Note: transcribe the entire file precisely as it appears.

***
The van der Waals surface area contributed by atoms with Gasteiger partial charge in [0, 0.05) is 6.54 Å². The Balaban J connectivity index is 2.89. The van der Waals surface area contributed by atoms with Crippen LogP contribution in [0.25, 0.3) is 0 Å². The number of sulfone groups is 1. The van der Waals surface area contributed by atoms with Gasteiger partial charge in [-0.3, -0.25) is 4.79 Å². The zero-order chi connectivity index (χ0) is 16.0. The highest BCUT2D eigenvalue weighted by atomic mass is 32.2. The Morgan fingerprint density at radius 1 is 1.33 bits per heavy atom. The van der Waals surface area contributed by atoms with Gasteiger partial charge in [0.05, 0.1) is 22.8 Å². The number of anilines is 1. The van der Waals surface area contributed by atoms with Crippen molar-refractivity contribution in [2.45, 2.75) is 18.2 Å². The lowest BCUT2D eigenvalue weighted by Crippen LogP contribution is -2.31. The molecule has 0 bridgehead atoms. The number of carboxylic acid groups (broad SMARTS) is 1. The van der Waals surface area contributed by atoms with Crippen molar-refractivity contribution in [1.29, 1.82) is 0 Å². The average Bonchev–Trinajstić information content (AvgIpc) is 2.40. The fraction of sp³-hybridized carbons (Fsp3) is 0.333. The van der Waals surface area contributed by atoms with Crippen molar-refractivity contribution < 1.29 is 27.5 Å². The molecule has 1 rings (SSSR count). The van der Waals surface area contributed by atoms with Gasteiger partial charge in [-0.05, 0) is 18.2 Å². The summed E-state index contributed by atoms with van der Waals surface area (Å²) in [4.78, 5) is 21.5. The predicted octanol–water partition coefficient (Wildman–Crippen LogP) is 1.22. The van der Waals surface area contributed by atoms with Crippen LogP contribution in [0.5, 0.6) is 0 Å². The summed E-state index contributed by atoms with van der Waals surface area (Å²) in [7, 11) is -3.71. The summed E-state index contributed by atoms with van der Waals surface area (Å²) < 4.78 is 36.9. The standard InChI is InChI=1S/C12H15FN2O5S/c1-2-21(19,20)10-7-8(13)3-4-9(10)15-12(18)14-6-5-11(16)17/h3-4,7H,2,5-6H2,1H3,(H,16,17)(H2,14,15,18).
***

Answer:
The van der Waals surface area contributed by atoms with Gasteiger partial charge in [0, 0.05) is 6.54 Å². The Balaban J connectivity index is 2.89. The van der Waals surface area contributed by atoms with Crippen LogP contribution in [0.25, 0.3) is 0 Å². The number of sulfone groups is 1. The van der Waals surface area contributed by atoms with Gasteiger partial charge in [-0.3, -0.25) is 4.79 Å². The zero-order chi connectivity index (χ0) is 16.0. The highest BCUT2D eigenvalue weighted by atomic mass is 32.2. The Morgan fingerprint density at radius 1 is 1.33 bits per heavy atom. The van der Waals surface area contributed by atoms with Gasteiger partial charge in [0.05, 0.1) is 22.8 Å². The number of anilines is 1. The van der Waals surface area contributed by atoms with Crippen molar-refractivity contribution in [2.45, 2.75) is 18.2 Å². The lowest BCUT2D eigenvalue weighted by Crippen LogP contribution is -2.31. The molecule has 0 bridgehead atoms. The number of carboxylic acid groups (broad SMARTS) is 1. The van der Waals surface area contributed by atoms with Crippen molar-refractivity contribution in [1.29, 1.82) is 0 Å². The average Bonchev–Trinajstić information content (AvgIpc) is 2.40. The fraction of sp³-hybridized carbons (Fsp3) is 0.333. The van der Waals surface area contributed by atoms with Crippen molar-refractivity contribution < 1.29 is 27.5 Å². The molecule has 1 rings (SSSR count). The van der Waals surface area contributed by atoms with Gasteiger partial charge in [-0.05, 0) is 18.2 Å². The summed E-state index contributed by atoms with van der Waals surface area (Å²) in [4.78, 5) is 21.5. The predicted octanol–water partition coefficient (Wildman–Crippen LogP) is 1.22. The van der Waals surface area contributed by atoms with Crippen LogP contribution in [0.5, 0.6) is 0 Å². The summed E-state index contributed by atoms with van der Waals surface area (Å²) in [7, 11) is -3.71. The summed E-state index contributed by atoms with van der Waals surface area (Å²) < 4.78 is 36.9. The standard InChI is InChI=1S/C12H15FN2O5S/c1-2-21(19,20)10-7-8(13)3-4-9(10)15-12(18)14-6-5-11(16)17/h3-4,7H,2,5-6H2,1H3,(H,16,17)(H2,14,15,18).